A federal appeals court is siding with a Michigan county in a dispute over Christian prayers at public meetings.
It ruled the practice by Jackson County commissioners of starting their meetings with Christian-only prayers does not violate the U.S. Constitution.
The case was heard by the entire 6th U.S. Circuit Court of Appeals, upholding the opinion of a Detroit federal judge in a 9-6 decision Wednesday.
James Shotwell is chairman of the Board of Commissioners. He says the commissioners just happen to be Christian, and aren't favoring one faith over any others.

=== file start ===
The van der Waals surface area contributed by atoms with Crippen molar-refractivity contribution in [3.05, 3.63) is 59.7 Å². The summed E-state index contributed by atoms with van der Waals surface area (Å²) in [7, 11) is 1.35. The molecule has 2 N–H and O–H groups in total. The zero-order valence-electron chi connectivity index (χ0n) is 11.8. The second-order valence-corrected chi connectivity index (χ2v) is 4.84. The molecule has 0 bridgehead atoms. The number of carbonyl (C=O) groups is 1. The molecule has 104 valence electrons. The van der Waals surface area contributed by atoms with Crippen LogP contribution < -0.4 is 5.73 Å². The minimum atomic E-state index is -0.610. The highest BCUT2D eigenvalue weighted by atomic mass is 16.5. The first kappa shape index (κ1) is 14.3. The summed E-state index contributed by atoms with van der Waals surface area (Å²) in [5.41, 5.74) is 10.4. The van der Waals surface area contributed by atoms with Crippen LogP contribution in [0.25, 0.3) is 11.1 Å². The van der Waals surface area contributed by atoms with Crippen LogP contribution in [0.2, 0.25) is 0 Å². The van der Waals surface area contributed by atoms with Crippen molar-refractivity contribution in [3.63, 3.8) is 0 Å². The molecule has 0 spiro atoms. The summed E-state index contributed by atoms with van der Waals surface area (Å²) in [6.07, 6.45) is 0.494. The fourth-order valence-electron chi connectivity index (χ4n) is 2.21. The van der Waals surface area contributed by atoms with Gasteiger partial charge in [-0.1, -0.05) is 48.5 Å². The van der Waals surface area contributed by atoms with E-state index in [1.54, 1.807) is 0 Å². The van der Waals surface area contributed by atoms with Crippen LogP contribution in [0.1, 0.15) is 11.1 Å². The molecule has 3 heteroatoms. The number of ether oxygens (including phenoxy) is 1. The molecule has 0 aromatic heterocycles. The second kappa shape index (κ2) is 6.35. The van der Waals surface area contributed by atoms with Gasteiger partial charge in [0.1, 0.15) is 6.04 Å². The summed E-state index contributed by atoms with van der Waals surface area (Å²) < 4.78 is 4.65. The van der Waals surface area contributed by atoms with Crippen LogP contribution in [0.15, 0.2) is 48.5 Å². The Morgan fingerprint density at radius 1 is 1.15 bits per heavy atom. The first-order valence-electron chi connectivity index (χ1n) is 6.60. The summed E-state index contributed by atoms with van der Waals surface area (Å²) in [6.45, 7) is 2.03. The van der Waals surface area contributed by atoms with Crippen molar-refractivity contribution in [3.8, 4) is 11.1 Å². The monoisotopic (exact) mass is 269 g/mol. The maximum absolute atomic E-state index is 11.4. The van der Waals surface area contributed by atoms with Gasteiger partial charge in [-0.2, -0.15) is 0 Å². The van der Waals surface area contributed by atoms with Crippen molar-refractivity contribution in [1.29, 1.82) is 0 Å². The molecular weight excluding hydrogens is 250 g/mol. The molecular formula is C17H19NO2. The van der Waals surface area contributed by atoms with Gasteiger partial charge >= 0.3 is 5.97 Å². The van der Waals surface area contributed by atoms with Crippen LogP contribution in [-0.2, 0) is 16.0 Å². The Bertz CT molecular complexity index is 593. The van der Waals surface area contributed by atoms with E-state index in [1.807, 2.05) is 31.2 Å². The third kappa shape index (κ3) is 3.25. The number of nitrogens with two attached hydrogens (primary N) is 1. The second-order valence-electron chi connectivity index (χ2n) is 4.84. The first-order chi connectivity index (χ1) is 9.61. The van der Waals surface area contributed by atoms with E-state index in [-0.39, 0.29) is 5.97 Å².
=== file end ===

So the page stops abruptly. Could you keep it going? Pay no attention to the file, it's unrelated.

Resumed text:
"While majority, if not all, of the Board of Commissioners are Christian, which they are at this time, if a different person was elected then he would have the right when his turn comes around to lead the prayer the way he feels is appropriate," he said.
A local resident, Peter Bormuth, sued, saying he felt compelled to participate in religion just to speak at meetings.
Shotwell says the current board plans to continue leading its meetings with a prayer, and hopes the court's decision settles the matter.
"Hopefully we can move beyond this and all work together to make Jackson County a better place, as we’ve been trying to do," he said.
The decision could be appealed to the U.S. Supreme Court.